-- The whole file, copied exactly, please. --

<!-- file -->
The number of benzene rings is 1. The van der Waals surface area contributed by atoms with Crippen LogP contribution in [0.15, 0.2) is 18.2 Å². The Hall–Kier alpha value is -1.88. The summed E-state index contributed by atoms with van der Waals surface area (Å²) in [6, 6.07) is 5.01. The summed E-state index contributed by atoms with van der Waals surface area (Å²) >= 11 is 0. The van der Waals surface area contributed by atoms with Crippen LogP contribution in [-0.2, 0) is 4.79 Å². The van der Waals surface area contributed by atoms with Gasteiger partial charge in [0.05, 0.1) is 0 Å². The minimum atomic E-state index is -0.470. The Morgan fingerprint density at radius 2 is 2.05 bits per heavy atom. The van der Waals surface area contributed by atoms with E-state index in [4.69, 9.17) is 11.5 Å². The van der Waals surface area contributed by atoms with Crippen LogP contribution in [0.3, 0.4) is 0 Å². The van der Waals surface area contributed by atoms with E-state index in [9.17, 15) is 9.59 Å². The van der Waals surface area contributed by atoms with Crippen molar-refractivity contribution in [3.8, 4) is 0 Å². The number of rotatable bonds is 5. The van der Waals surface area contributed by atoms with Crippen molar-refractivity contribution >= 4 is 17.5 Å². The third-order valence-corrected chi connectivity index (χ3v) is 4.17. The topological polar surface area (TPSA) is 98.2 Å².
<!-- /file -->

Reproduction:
The number of benzene rings is 1. The van der Waals surface area contributed by atoms with Crippen LogP contribution in [0.15, 0.2) is 18.2 Å². The Hall–Kier alpha value is -1.88. The summed E-state index contributed by atoms with van der Waals surface area (Å²) in [6, 6.07) is 5.01. The summed E-state index contributed by atoms with van der Waals surface area (Å²) >= 11 is 0. The van der Waals surface area contributed by atoms with Crippen LogP contribution in [-0.2, 0) is 4.79 Å². The van der Waals surface area contributed by atoms with Gasteiger partial charge in [0.05, 0.1) is 0 Å². The minimum atomic E-state index is -0.470. The Morgan fingerprint density at radius 2 is 2.05 bits per heavy atom. The van der Waals surface area contributed by atoms with E-state index in [4.69, 9.17) is 11.5 Å². The van der Waals surface area contributed by atoms with Crippen LogP contribution in [0.3, 0.4) is 0 Å². The van der Waals surface area contributed by atoms with E-state index in [9.17, 15) is 9.59 Å². The van der Waals surface area contributed by atoms with Crippen molar-refractivity contribution in [3.8, 4) is 0 Å². The number of rotatable bonds is 5. The van der Waals surface area contributed by atoms with Crippen molar-refractivity contribution >= 4 is 17.5 Å². The third-order valence-corrected chi connectivity index (χ3v) is 4.17. The topological polar surface area (TPSA) is 98.2 Å².